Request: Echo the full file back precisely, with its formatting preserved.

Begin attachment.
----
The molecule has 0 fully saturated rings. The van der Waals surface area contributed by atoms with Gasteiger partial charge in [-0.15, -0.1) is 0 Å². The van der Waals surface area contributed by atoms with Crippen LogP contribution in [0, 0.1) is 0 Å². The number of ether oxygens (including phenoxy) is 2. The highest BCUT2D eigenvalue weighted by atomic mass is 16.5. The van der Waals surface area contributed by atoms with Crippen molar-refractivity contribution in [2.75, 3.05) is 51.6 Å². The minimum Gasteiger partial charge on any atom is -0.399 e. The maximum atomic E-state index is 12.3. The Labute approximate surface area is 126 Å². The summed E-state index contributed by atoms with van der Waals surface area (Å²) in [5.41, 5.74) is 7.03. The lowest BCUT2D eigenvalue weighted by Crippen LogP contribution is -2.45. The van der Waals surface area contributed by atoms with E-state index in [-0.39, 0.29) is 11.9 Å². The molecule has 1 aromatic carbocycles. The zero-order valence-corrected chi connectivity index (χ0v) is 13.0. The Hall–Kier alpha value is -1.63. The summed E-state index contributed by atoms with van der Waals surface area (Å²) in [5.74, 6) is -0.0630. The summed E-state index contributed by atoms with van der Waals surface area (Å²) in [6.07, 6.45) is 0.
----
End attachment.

The molecule has 0 fully saturated rings. The van der Waals surface area contributed by atoms with Gasteiger partial charge in [-0.15, -0.1) is 0 Å². The van der Waals surface area contributed by atoms with Crippen LogP contribution in [0, 0.1) is 0 Å². The number of ether oxygens (including phenoxy) is 2. The highest BCUT2D eigenvalue weighted by atomic mass is 16.5. The van der Waals surface area contributed by atoms with Crippen molar-refractivity contribution in [2.75, 3.05) is 51.6 Å². The minimum Gasteiger partial charge on any atom is -0.399 e. The maximum atomic E-state index is 12.3. The Labute approximate surface area is 126 Å². The summed E-state index contributed by atoms with van der Waals surface area (Å²) in [5.41, 5.74) is 7.03. The lowest BCUT2D eigenvalue weighted by Crippen LogP contribution is -2.45. The van der Waals surface area contributed by atoms with E-state index in [-0.39, 0.29) is 11.9 Å². The molecule has 1 aromatic carbocycles. The zero-order valence-corrected chi connectivity index (χ0v) is 13.0. The Hall–Kier alpha value is -1.63. The summed E-state index contributed by atoms with van der Waals surface area (Å²) in [5.74, 6) is -0.0630. The summed E-state index contributed by atoms with van der Waals surface area (Å²) in [6.07, 6.45) is 0.